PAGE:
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Disaster aftermath: Finding the road to recovery and healing


Watching the destruction of Katrina, broken levees in New Orleans and Rita for days has been oppressive, but nothing for me compared to those families who lost friends and loved ones,homes, all their belongings.

Raging floods,destroyed trees, shattered houses, collapsed bridges, wasted cities have left indelible memories on our hearts and minds, but we can turn off the TV and stop reading the news reports. Those who were caught in the destruction, however,cannot escape from their experience. They must travel the long road to recovery.

For days now I have been reading the stories of people who have been relocated into “foreign”communities. Most are amazed by the gracious hospitality of their new neighbors. All know it will be a long time before they are back to normal.

The cost of recovery is staggering. Estimates have ranged from $150 to $200 billion. The time it is taking to clean up continues to increase. Many sites look as wasted as they did the days after the storms. The wear and tear on families shows on their faces

Coming to grips with destruction is always a long, difficult process. Whether it is the loss of our home or of a family member, people are devastated by loss. Emily Dickinson says, “After great pain, a formal feeling comes.” After Job’s great loss, he and his friends sit in total silence for seven full days. When David’s son was dying, he prayed and fasted even though he knew that death was inevitable. AsJesus hung on the cross, the sun was darkened.

Destruction comes in many forms—a mysterious illness of my child, a serious injury to a volunteer working in the wake of a hurricane, the birth of a Down syndrome child, a stroke in a vigorous parent, the failure of a fledgling business, the discovery that a teen-age child is addicted to a street drug. Every life has known such trauma, and most live in fear of such a devastating loss.

What has beenimpressive about the disaster in the Gulf Coast region is the rapidresponse of churches around the nation. Even if there is concern aboutgovernment’s response, we all must celebrate the way that churches have sentmoney, food, clothing, workers to help victims.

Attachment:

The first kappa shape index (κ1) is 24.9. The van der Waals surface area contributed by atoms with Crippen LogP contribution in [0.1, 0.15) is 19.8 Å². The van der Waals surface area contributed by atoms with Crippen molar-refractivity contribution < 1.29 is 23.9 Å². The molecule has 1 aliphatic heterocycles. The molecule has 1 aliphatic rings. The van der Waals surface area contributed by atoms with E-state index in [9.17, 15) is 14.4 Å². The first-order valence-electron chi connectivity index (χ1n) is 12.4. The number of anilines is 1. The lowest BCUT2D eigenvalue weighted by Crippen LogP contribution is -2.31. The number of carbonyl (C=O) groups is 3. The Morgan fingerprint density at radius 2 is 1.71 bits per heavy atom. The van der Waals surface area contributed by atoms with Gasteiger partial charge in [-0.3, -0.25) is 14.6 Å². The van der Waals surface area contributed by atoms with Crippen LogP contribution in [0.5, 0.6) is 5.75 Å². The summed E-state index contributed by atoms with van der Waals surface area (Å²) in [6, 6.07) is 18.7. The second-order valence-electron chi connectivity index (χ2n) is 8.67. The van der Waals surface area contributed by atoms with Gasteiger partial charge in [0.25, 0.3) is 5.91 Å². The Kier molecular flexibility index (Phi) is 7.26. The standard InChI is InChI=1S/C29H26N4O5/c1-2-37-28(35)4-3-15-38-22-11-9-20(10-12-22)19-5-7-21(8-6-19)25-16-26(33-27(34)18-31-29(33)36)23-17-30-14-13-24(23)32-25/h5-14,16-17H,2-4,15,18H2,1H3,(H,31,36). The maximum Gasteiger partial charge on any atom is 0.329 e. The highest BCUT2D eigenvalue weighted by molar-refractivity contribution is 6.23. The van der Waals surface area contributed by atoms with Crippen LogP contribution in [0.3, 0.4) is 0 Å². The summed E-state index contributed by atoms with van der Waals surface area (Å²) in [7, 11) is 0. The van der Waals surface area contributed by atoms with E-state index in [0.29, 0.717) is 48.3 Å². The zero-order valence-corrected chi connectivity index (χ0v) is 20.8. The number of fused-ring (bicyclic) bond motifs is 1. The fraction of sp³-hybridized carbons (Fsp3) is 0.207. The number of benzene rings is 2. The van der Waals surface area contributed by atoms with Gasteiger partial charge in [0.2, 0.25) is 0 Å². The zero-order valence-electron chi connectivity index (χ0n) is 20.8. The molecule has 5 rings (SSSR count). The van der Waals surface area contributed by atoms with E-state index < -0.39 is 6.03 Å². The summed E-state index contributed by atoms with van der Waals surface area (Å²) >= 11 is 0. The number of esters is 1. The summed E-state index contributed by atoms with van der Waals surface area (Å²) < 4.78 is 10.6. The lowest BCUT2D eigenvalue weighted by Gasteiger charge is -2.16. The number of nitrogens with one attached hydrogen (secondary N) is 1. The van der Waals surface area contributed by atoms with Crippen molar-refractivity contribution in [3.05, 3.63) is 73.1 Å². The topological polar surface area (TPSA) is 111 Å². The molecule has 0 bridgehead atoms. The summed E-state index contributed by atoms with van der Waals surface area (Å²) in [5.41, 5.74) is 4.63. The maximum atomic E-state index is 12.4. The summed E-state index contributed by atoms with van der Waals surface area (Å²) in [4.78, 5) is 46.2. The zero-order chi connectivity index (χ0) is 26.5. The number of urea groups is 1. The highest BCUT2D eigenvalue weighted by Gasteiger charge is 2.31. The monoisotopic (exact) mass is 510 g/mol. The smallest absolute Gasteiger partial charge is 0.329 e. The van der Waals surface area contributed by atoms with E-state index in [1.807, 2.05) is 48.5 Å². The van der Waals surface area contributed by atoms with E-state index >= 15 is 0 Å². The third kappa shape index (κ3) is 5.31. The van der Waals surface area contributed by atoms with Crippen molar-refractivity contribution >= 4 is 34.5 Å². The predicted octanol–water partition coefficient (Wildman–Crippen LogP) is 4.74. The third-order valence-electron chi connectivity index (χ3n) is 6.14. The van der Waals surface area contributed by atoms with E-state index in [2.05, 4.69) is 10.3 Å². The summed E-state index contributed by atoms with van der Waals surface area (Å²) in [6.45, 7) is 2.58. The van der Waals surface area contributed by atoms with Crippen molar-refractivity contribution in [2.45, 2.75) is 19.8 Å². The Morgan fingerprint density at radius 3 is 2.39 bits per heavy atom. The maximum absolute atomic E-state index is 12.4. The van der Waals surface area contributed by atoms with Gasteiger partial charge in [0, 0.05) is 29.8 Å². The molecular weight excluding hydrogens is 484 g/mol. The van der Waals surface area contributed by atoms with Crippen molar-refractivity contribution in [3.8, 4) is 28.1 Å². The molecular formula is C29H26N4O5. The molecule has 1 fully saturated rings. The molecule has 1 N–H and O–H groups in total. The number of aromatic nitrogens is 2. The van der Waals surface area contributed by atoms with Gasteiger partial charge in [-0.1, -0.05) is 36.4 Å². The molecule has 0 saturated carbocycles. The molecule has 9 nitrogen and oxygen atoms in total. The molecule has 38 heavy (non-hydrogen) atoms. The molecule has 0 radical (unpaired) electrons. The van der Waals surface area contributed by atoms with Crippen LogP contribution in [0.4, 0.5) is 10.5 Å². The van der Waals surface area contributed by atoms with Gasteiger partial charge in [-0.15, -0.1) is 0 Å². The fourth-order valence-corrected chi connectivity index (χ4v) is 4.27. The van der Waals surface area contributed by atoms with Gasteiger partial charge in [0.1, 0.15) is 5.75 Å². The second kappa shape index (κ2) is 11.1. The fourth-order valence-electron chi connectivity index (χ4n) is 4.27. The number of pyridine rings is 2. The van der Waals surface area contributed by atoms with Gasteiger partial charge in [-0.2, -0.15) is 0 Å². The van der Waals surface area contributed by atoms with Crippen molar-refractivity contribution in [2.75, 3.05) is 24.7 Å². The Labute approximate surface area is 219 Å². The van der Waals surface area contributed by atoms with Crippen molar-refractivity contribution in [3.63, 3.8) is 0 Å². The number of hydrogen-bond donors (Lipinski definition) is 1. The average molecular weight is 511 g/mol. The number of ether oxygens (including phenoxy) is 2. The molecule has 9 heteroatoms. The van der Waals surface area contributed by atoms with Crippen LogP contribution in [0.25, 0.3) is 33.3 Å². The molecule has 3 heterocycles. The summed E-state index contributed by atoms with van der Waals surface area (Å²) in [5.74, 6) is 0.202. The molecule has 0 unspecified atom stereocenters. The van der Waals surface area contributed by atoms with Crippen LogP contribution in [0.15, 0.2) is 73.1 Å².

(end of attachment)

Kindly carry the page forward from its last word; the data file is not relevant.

And churches aregrowing in their realization that recovery is a constant need among us. Grief,care for aging parents, alcoholism, gambling addictions, pornography addiction,sexual addiction, depression, family conflict — on and on goes the problemsfacing a church that realizes that “not telling” is a dangerous avoidance

It thrills me to seemore and more churches telling about their programs to aid individuals andfamilies in recovery. We are recognizing that having an alcoholic come forwardat the end of a service to confess sins is a giant step. But that step can beuseful only if a church has the compassion to accept and love the person. Thenthe person needs regular encouragement and support to work through the years ofrecovery. We cannot look down on such a brother or sister, but we must see thatperson with the eyes of Jesus who loves the greatest sinner.

I know that manyproblems require professional counseling. I can grieve with those who aregrieving. I can give moral support to a family caring for aged parents becauseI have been down that road.

But even in thissituation the family can benefit from professional advice and counsel. I cancall, go to lunch with the family, send cards — but nothing is more importantthan my intentional, systematic prayer for the family, specific prayers aboutdecisions, medical treatment, family morale and all the winding paths they musttravel.

As churches, we aretolerant of some sins, but harsh about others. We tolerate womanizers, buthomosexuality is totally unacceptable. We teach Christ in prison, but cringeonce a convert attends worship with us.

We must grow incompassion for all sinners. If our mission is to seek and save the lost, howmuch more should we be concerned about saving brothers and sisters who areplagued by sins of the flesh?

We all know thelanguage: hate the sin, love the sinner. But we need help and encouragement toknow how to show love where we have fear and deep resentment.

Jesus told the crowdsthat the physician was not needed by the well, but by the sick. Sinners needthe healing care of Jesus, and we must represent Jesus in the lives of thosewho are caught in the snares of their own sinful desire. We who are transformedmust give loving care to one who needs help.

Even as the Gulf Coastdestruction takes monumental efforts to bring back order and normalcy, thepersonal losses we suffer will take time for recovery. This will take ourefforts and the efforts of faithful people.

Pray that the churchin the 21st century will seek to serve like Jesus, demonstrating the humilityand commitment to help brothers and sisters achieve comfort and healing.

Filed under: National

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